A Minneapolis police car.

City ordinance could increase fees for owners of third-tier properties

Minneapolis wants compliance from landlords with high-maintenance properties.The Minneapolis City Council is considering an ordinance this spring that could charge landlords with high-maintenance properties more to keep their licenses.Property owners say if the measure passes, they may have to increase tenants’ rent. The goal of the proposed ordinance is to charge rental property owners for the amount of time and resources they use from the city. The city’s Director of Regulatory Services Nuria Rivera-Vandermyde said the proposal would give property owners an economic incentive to take better care of their properties.City Council President Barb Johnson announced the proposal last month, and the council will hold a public hearing on the ordinance in April. Minneapolis rental properties are categorized into three tiers. The first tier comprises the city’s least complained about and inspected properties –the third tier are the most.Third-tier properties account for about 5 percent of Minneapolis properties, but Johnson said they require more of the department’s resources than those in the first or second tier. Continue Reading

(Photo courtesy of Connie Beckers)

North Minneapolis residents fight out-of-state investors, poor maintenance

If you’re a landlord in the city of Minneapolis, you already have the home field advantage when it comes to the rental game. But some North Minneapolis residents say they’re tired of out-of-state landlords playing hardball with their neighborhoods.Last month, more than 130 Minneapolis residents signed a petition demanding a moratorium on rental licenses issued by the city of Minneapolis until all Northside residencies have been inspected and brought up to code.“There is a problem in the city of Minneapolis with proper tracking of the conditions of some of the rental properties,” said north Minneapolis resident Connie Beckers in the petition. “Too many single family homes have been scooped up by investors who rent them out, don’t screen their tenants and don’t keep up with even minimal upkeep at their properties.”Data from the Minneapolis Regulatory Services shows the number of rental licenses distributed to owners with more than 10 rental licenses has risen dramatically in the city over the last decade. According to the data, monopolization of properties by single owners in the Folwell, Jordan and Hawthorne neighborhoods have more than doubled in the last five years.Beckers said that part of the problem is that there’s too much focus on rental properties. An out-of-state investor recently purchased five homes on her block, she said, bringing the number of rental properties on her block to 15, while only nine are retained by homeowners.“Most are single family homes which are often poorly cared for and maintained.” Beckers said. Continue Reading

Photo by Charleston's TheDigitel's Photostream, published under Creative Commons license

Many landlords take active role in St. Paul’s Union Park neighborhood

Densely populated with rental properties, St. Paul’s Union Park neighborhood is often home to clashes between homeowners, tenants, and landlords. Some landlords have taken an active role in the neighborhood, and many residents see the involvement as important in defusing tensions.“When I moved into my home,” Union Park resident Carole Chabries says, “one of the first people to knock on my door was the landlord of the property next door. He gave me his name and number and said to contact him if the kids next door gave us any trouble.”Chabries’ experience is not unique. “One of my properties is almost right next door,” landlord Teri Breton says, “These are my neighbors, too, and I want to make sure we have a good and safe environment.”Landlord and twenty-year resident of Union Park, Ken Fowlds takes a similar approach with his properties, “I live on a block where I’m surrounded by student rentals so I am aware of the pitfalls. Continue Reading

FREE SPEECH ZONE | In Search of An Adult Conversation Around Dealing WIth Landlords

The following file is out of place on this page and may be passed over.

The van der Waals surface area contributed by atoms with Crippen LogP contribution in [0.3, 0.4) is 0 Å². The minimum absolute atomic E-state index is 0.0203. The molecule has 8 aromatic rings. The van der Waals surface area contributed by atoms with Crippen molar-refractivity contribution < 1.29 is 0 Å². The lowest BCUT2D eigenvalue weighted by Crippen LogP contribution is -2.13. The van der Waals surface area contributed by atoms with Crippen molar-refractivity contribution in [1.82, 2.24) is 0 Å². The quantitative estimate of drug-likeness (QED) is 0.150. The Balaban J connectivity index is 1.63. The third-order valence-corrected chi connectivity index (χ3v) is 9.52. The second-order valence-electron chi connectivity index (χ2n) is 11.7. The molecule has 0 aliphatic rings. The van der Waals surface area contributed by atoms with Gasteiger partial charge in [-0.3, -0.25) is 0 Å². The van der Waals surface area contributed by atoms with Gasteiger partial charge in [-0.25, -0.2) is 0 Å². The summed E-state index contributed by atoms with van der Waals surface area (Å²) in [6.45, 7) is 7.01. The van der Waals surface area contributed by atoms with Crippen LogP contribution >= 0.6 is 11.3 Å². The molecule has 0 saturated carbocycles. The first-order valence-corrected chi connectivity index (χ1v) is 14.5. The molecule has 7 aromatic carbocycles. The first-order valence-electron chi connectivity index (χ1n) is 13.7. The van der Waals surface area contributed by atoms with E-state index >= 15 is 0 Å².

I recently left one apartment complex after several years of one issue after another, and went to what seems like another black hole. Bang, thud, drop, bang, drag, thud drop welcomed me from the neighbors upstairs as I moved in.  Thinking this would just be a phase, and trying to be a good neighbor, I just let it go for the first day.  When it became clear that this would go on for 8 hours or more a day, I tried to go to my landlord about it.  “It was living noises” so therefore they aren’t interested in doing anything.  I didn’t care what they did in their own apartment, but when their “living” determined when I went to sleep at night, how long I got to sleep and how loud I needed to have my tv in order to hear it, it was a problem.I asked my landlord why they were making this out to be a tenant issue, when the problem was really with the building.  The building was built in 1966 and there is nothing between the floors except a well-worn carpet and they know this isn’t the first time this has happened.  In addition, it would be relatively inexpensive to put down a layer of mass loaded vinyl under the carpet or to put in an accoustical drop ceiling, and in doing so, they would probably stop the bleed of the high turnover rates, I found out later, that the complex has.  The response came in the form of a letter from their attorney defending their right to “cheap construction.” (That was his description of the property, not mine).  He stated that the noises I am hearing are “typical” of community living and not excessive.  I would agree, if I was living in a dorm, but dragging, dropping, banging, and hearing other people’s conversations over their tv should not be “typical” by any stretch of the imagination.  Nor should floors that creak loudly when you step in certain places.Stunned, amazed and somewhat amused, I started to break this down and see what and how much of this I can address through other channels.  That oddessy has turned out to be as bizarre as the letter from the lawyer.First, there is a state law that says anything above a “normal conversation” is excessive.  Even with “cheap construction”, if their conversation were at a “normal” level, I wouldn’t be able to hear them, let alone understand what they were saying.  So, I asked the attorney general to give me a definition of the state statute.  She can’t tell me what the law means.  I need a lawyer to tell me what the law means.  But aren’t you a lawyer and one in charge of the state statutes?  Logic lost out on that one, too.Then there is the city.  The city does have a noise ordinance, and keeps telling me to call the police.  This would make sense if they were having a party and there was loud music, but what part of the dragging, dropping and banging are the police going to hear when I call them?  It’s going to stop at least long enough for them to answer the door.Then I go to the county.  The response from my commissioner’s office was the county has no regulatory authority and offered a list of other useless resources along with a “good luck” at the end of the email.    When I asked her to introduce me to those people, if she was sure those were appropriate resources, she no longer responded.What I would love to see is a “truth in rental” statute, along the lines of what happens when selling a house.  Owners have to disclose known issues.  I appreciate their right to “cheap construction” but where is my right to making an informed decision?  Had I known I would be forced to have a room mate by virtue of their constant noise, I would have kept looking. I pay my rent on time, I don’t destroy property, and I believe my space should not be shared unless I want to share it.What I would also love to see is something other than a court system in order to deal with this type of thing.  There are cases where things should be handled in court, but there should be more options available than just that.  Condescending bullies like my landlord’s attorney count on people not knowing they have rights or what those rights are.  They also count on nobody else stepping up.I volunteer with the Minneapolis Restorative Justice program, and I see that model having a lot of promise for  being one of the tools in dealing with landlord / tennant issues.  It allows for a conversation, it has accountability and it looks for solutions to addressing the issues.  There are good landlords, there are some who could be better with a little education, and there are some who will never believe having a grown up conversation is important.  However, I also have to believe that this could be a great forum for helping renters be better – and better informed – tenants, as well.And for those who have gotten this far and want to ask me why I don’t just move.  My response to that is it’s an easy answer for someone who has money to pay movers and all the other costs associated with moving, but it doesn’t really solve the problem with the bigger picture of it all.  It also doesn’t hold my landlord accountable and it means they get to do this to the next person who moves in.   Free Speech ZoneThe Free Speech Zone offers a space for contributions from readers, without editing by the TC Daily Planet. This is an open forum for articles that otherwise might not find a place for publication, including news articles, opinion columns, announcements and even a few press releases. Continue Reading